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Author Notes:

E-mail: paul.spearman@emory.edu

Conceived and designed the experiments: XW LD PS. Performed the experiments: XW LD. Analyzed the data: XW LD EH PS. Contributed reagents/materials/analysis tools: XW EH. Wrote the paper: XW PS.

The authors have declared that no competing interests exist.


Research Funding:

This work was supported by National Institutes of Health grant GM-111027 (PS) and CA-27834 (EH). Supporting infrastructure was provided by funds from Children's Healthcare of Atlanta, the Children's Center for Immunology and Vaccines, and the Emory Center for AIDS Research (P30 AI050409). The funders had no role in study design, data collection and analysis, decision to publish, or preparation of the manuscript.


  • Science & Technology
  • Multidisciplinary Sciences
  • Science & Technology - Other Topics
  • TYPE-1

An siRNA Screen of Membrane Trafficking Genes Highlights Pathways Common to HIV-1 and M-PMV Virus Assembly and Release


Journal Title:



Volume 9, Number 9


, Pages e106151-e106151

Type of Work:

Article | Final Publisher PDF


The assembly and release of retroviruses from the host cells requires a coordinated series of interactions between viral structural proteins and cellular trafficking pathways. Although a number of cellular factors involved in retrovirus assembly have been identified, it is likely that retroviruses utilize additional trafficking factors to expedite their assembly and budding that have not yet been defined. We performed a screen using an siRNA library targeting host membrane trafficking genes in order to identify new host factors that contribute to retrovirus assembly or release. We utilized two retroviruses that follow very distinct assembly pathways, HIV-1 and Mason-Pfizer monkey virus (M-PMV) in order to identify host pathways that are generally applicable in retrovirus assembly versus those that are unique to HIV or M-PMV. Here we report the identification of 24 host proteins identified in the screen and subsequently validated in follow-up experiments as contributors to the assembly or release of both viruses. In addition to identifying a number of previously unsuspected individual trafficking factors, we noted multiple hits among proteins involved in modulation of the actin cytoskeleton, clathrin-mediated transport pathways, and phosphoinositide metabolism. Our study shows that distant genera of retroviruses share a number of common interaction strategies with host cell trafficking machinery, and identifies new cellular factors involved in the late stages of retroviral replication.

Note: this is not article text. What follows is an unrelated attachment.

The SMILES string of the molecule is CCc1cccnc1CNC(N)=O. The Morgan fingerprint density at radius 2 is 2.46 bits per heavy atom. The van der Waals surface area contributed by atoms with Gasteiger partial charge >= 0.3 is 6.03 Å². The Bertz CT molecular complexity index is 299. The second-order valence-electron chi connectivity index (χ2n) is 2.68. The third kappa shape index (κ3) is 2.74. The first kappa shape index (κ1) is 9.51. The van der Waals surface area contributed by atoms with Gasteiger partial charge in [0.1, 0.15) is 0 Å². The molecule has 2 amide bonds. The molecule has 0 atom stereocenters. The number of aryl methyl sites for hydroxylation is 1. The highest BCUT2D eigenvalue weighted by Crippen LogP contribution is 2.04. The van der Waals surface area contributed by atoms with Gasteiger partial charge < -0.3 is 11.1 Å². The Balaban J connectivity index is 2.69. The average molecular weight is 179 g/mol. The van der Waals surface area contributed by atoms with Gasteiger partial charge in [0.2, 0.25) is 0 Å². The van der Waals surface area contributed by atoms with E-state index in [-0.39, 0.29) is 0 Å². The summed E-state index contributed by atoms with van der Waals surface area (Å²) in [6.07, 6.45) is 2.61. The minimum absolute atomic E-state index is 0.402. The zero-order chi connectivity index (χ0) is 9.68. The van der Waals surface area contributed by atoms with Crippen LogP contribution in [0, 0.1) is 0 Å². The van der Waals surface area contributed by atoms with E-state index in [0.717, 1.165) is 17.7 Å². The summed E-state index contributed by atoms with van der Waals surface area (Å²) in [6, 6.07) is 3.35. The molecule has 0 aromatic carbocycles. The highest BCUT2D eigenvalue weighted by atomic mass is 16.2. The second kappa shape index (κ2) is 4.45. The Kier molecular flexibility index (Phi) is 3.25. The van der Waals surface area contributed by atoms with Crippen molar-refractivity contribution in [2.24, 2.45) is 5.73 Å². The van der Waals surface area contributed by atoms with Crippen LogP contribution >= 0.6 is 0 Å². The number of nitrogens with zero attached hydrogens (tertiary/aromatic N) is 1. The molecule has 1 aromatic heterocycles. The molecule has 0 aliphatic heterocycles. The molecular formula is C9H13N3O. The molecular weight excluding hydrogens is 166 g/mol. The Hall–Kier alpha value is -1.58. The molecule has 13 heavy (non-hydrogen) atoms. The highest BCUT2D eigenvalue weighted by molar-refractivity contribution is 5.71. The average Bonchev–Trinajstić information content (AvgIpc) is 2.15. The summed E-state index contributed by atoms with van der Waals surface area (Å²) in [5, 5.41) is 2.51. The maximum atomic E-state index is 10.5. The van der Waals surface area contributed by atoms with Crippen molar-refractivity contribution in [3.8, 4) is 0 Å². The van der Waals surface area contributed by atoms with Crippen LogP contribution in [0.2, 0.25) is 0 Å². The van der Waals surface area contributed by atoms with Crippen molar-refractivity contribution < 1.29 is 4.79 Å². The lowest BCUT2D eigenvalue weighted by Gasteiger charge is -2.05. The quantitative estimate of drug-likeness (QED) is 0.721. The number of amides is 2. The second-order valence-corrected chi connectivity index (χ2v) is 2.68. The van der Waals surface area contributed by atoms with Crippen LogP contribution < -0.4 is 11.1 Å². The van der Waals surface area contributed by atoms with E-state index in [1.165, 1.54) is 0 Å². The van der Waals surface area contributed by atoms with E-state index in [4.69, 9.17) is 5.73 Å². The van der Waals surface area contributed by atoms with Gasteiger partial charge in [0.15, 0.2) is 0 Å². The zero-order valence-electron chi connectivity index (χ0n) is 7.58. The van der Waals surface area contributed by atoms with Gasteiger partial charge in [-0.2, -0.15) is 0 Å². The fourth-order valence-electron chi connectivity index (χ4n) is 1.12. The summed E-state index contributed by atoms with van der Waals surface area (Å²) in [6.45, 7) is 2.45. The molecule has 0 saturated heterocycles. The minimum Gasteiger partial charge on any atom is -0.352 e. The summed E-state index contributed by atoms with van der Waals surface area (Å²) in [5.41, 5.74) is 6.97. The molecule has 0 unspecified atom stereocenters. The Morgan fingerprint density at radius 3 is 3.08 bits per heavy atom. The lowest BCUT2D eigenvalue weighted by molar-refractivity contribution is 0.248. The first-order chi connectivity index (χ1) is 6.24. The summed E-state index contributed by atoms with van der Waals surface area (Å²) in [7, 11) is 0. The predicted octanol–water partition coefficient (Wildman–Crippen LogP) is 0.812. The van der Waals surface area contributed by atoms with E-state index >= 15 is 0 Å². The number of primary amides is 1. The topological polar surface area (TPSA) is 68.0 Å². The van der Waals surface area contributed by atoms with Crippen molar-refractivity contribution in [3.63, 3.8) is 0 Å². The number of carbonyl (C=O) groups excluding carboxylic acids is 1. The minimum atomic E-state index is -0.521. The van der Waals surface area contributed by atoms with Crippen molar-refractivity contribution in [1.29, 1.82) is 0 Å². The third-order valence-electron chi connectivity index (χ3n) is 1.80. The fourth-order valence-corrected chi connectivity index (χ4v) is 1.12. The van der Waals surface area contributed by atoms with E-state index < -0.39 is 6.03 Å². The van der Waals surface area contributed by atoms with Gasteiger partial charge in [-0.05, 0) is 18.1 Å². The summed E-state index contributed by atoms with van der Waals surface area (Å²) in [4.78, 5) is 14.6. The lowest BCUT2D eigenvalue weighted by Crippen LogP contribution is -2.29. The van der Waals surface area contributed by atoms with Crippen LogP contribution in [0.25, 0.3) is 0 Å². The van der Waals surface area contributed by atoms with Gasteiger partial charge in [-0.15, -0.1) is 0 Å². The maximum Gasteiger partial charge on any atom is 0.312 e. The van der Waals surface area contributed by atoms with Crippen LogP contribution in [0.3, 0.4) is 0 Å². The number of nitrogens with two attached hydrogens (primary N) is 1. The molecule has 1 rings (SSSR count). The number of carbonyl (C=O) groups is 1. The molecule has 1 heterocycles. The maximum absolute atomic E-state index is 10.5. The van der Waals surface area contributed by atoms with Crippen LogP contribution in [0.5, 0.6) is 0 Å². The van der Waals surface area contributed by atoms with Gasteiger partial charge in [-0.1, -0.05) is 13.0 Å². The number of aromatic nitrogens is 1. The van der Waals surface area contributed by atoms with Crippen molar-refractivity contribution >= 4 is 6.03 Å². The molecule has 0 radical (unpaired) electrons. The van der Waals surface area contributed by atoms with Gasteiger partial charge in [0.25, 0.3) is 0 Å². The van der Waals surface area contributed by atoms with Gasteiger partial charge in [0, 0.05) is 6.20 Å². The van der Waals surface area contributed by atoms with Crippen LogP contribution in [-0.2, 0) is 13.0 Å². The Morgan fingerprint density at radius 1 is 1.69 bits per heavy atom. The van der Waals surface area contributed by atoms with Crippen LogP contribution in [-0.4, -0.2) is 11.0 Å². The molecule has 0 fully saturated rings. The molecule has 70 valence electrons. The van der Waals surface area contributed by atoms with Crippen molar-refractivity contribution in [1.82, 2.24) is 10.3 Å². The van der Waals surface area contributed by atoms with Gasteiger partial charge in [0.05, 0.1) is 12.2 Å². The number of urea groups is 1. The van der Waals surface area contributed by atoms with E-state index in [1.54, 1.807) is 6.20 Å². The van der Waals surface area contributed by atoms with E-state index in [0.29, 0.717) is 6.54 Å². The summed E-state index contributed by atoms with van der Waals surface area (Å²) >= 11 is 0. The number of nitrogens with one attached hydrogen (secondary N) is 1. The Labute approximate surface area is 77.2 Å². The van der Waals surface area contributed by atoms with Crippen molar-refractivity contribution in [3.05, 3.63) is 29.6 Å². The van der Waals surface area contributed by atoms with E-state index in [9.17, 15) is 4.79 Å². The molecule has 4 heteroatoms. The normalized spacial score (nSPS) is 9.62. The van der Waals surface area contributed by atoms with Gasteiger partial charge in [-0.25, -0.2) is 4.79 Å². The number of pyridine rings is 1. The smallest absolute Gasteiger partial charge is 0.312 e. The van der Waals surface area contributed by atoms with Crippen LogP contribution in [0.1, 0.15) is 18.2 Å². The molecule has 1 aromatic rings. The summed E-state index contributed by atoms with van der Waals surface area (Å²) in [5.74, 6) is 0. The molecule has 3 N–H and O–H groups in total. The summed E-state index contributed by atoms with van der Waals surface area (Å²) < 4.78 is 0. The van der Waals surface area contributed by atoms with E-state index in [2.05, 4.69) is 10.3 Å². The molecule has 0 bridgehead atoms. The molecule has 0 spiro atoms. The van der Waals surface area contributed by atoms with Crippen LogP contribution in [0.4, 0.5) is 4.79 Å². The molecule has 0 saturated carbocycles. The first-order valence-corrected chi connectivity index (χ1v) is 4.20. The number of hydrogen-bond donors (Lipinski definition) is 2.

Copyright information:

© 2014 Wen et al.

This is an Open Access article distributed under the terms of the Creative Commons Attribution 4.0 International License ( http://creativecommons.org/licenses/by/4.0/), which permits distribution of derivative works, distribution, public display, and publicly performance, making multiple copies, provided the original work is properly cited. This license requires copyright and license notices be kept intact, credit be given to copyright holder and/or author.

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